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Jakarta businesses among top 10 most optimistic in the world about their city’s digital environment

18 January 2018 – The Economist Intelligence Unit (EIU) has released a global research project commissioned by Telstra, a leading telecommunications and technology organisation and one of telkomtelstra’s parent companies, which assesses the confidence of business executives in their city’s environment and its conduciveness to supporting the digital ambitions of companies. It ranks Jakarta eighth out of 45 for overall business confidence.

The ‘Connecting Commerce’ report includes the first ever Digital Cities Barometer, a ranking of 45 cities around the world across five key categories relevant to business performance: innovation and entrepreneurship; the financial environment; people and skills; development of new technologies; and ICT infrastructure.

Erik Meijer, President Director of telkomtelstra, said the report reveals high levels of confidence in the world’s emerging economies, with Jakarta scoring in the top 10 across four out of the five research categories. Of the top 10 cities for overall confidence, seven are from developing Asian countries including Bangalore, Mumbai, New Delhi, Beijing, Manila and Shanghai. Conversely, lower confidence was recorded in developed cities such as Hong Kong and Tokyo.

“For digital transformation to be successful, it requires strong external support. It is therefore promising to see that business leaders in Jakarta are optimistic about their city’s ability to help unlock their organisation’s digital potential,” said Mr Meijer.

“Some of this optimism likely derives from the visible growth of Jakarta’s digital ecosystems, as well as the business-friendly national government that is serious about fostering digital entrepreneurship. Over the past 10 years, Indonesia, and Jakarta in particular, has seen good progress in the development of the digital business sector.”

“The results of this report show Jakarta’s position as the centre of the digital business ecosystem in Indonesia should not be underestimated, and we need to leverage this position to further accelerate Indonesia’s drive to reach its target of becoming a global digital economic hub by 2020,” said Mr Meijer.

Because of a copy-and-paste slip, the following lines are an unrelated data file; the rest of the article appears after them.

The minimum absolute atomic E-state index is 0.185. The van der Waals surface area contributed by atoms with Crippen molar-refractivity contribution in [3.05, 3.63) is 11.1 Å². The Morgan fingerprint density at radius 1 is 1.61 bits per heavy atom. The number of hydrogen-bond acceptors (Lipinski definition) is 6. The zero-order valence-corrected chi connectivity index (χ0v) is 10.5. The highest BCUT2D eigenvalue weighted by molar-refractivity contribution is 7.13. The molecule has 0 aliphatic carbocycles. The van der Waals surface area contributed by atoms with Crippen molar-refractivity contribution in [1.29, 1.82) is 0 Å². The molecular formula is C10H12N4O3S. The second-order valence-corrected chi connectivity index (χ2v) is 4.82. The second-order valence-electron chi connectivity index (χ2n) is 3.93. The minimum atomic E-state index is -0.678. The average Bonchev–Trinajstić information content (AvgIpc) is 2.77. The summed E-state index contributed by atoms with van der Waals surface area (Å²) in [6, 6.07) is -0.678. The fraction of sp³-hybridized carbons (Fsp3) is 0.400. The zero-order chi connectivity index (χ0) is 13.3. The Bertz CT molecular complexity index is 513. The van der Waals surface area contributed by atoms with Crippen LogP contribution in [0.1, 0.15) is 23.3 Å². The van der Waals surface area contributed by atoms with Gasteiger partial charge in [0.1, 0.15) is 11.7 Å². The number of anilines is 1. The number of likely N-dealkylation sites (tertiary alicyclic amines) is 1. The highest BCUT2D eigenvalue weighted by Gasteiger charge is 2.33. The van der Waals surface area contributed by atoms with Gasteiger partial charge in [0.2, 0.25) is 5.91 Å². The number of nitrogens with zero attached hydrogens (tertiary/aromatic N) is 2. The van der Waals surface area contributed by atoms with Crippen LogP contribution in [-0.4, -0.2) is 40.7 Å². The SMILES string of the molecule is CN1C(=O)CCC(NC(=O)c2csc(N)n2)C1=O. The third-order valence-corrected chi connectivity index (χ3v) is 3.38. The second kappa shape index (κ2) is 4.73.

While Jakarta performed well across all categories, the report found that 36 percent of Jakarta’s executives believe the supply of people and skills is the city’s toughest challenge.

“As businesses rapidly evolve to compete in the digital era, there is an increasing mismatch between university and technical institute curricula and the needs of companies. This has led to companies to recruit specialists from other countries in Southeast Asia and further afield. While this is not an issue specific to Indonesia, there is a clear need for the country’s education providers to focus on equipping students with relevant digital skills to complement Jakarta’s budding start-up environment.” Mr Meijer said.

Additional key findings from the research include:

  • Jakarta’s executives are the world’s most complimentary of their government’s support, with 95 percent believing its municipal government will play a more positive role in developing the digital ecosystem over the next three years. However, more than half also think there is a current disconnect between the national and city governments when it comes to support for innovation.
  • Digital security is the skill most in demand by businesses, with 41 percent of Jakarta-based executives listing it as the skill most needed to support digital transformation. At 25 percent, change management was named the second most important skill.
  • Digital ecosystems in Jakarta are important. While 32 percent of Jakarta-based executives believe traditional structures such as business associations are a useful sources of assistance, informal communities and networks and innovation labs are also highly valued by businesses (both cited by 24 percent).

“It is evident that the pro-business agenda led by Indonesia’s national government since 2015 has delivered tangible and progressive outcomes to the city’s digital evolution. This type of strong government leadership should not be undervalued when 53 percent of survey respondents in Asian cities admitted they would be willing to relocate their operations to a city with a more favourable external environment,” Mr Meijer added.

“Organisations today have numerous options – both domestically and internationally – as to where they base their business operations. This report makes an important contribution to exploring what support executives need to digitally transform their business and thrive in a connected world,” said Mr Meijer.

“This research provides useful insights for the business community in Jakarta in understanding the challenges and opportunities that will drive further digital economic growth in Indonesia,” concluded Mr Meijer.

The full report, including the Digital Cities Barometer and the Indonesia country briefing, can be found at http://connectedfuture.economist.com/ 

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Note to editors

The Connecting Commerce report includes the Digital Cities Barometer which is based on a survey of 2,620 executives in 45 cities conducted in June and July 2017. The list of cities includes 23 in Asia-Pacific, 19 in EMEA and three in North America. Eleven industries are represented, with the greatest numbers of respondents coming from professional services, financial services, manufacturing, retail and education. (No respondents were included from the telecommunications or technology sectors). C-level respondents account for 42% of the survey sample, with the balance being other senior executives.

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Media Contact:

Abram Sakkan

Marketing Communication

Email: sakkan.abram@telkomtelstra.co.id